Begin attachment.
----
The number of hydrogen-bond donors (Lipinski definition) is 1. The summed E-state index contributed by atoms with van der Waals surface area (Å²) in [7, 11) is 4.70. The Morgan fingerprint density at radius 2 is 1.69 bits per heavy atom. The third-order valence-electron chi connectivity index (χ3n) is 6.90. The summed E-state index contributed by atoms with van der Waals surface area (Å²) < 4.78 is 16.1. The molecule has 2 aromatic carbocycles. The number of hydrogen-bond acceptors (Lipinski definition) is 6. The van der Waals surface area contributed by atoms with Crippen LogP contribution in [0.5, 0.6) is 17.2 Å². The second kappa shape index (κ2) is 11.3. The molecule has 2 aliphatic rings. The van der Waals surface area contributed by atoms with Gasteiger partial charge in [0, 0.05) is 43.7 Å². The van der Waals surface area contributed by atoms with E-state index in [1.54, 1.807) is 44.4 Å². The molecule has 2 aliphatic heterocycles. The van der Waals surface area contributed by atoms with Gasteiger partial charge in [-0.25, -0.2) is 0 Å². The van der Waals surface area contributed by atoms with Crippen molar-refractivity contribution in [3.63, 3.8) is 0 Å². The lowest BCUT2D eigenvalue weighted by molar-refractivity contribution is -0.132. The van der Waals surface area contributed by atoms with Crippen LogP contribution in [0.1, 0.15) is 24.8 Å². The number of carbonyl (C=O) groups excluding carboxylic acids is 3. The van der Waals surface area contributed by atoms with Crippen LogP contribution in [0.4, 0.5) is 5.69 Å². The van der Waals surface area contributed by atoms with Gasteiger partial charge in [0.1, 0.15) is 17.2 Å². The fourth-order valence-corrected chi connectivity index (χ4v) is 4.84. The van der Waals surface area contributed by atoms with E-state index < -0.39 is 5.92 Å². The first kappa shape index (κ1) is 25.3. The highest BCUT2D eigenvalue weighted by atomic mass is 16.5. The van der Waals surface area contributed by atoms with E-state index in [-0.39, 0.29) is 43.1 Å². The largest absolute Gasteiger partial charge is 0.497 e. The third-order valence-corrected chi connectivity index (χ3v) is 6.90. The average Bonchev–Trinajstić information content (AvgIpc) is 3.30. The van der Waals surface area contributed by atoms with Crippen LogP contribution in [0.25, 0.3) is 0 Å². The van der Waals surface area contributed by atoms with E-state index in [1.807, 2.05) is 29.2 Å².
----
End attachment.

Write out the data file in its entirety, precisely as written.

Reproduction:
The number of hydrogen-bond donors (Lipinski definition) is 1. The summed E-state index contributed by atoms with van der Waals surface area (Å²) in [7, 11) is 4.70. The Morgan fingerprint density at radius 2 is 1.69 bits per heavy atom. The third-order valence-electron chi connectivity index (χ3n) is 6.90. The summed E-state index contributed by atoms with van der Waals surface area (Å²) < 4.78 is 16.1. The molecule has 2 aromatic carbocycles. The number of hydrogen-bond acceptors (Lipinski definition) is 6. The van der Waals surface area contributed by atoms with Crippen LogP contribution in [0.5, 0.6) is 17.2 Å². The second kappa shape index (κ2) is 11.3. The molecule has 2 aliphatic rings. The van der Waals surface area contributed by atoms with Gasteiger partial charge in [0, 0.05) is 43.7 Å². The van der Waals surface area contributed by atoms with E-state index in [1.54, 1.807) is 44.4 Å². The molecule has 2 aliphatic heterocycles. The van der Waals surface area contributed by atoms with Gasteiger partial charge in [-0.25, -0.2) is 0 Å². The van der Waals surface area contributed by atoms with Crippen molar-refractivity contribution in [3.63, 3.8) is 0 Å². The lowest BCUT2D eigenvalue weighted by molar-refractivity contribution is -0.132. The van der Waals surface area contributed by atoms with Crippen LogP contribution in [0.1, 0.15) is 24.8 Å². The number of carbonyl (C=O) groups excluding carboxylic acids is 3. The van der Waals surface area contributed by atoms with Crippen LogP contribution in [0.4, 0.5) is 5.69 Å². The van der Waals surface area contributed by atoms with Gasteiger partial charge in [0.1, 0.15) is 17.2 Å². The fourth-order valence-corrected chi connectivity index (χ4v) is 4.84. The van der Waals surface area contributed by atoms with E-state index < -0.39 is 5.92 Å². The first kappa shape index (κ1) is 25.3. The highest BCUT2D eigenvalue weighted by atomic mass is 16.5. The van der Waals surface area contributed by atoms with E-state index in [-0.39, 0.29) is 43.1 Å². The largest absolute Gasteiger partial charge is 0.497 e. The third-order valence-corrected chi connectivity index (χ3v) is 6.90. The average Bonchev–Trinajstić information content (AvgIpc) is 3.30. The van der Waals surface area contributed by atoms with Crippen LogP contribution in [0.25, 0.3) is 0 Å². The van der Waals surface area contributed by atoms with E-state index in [1.807, 2.05) is 29.2 Å².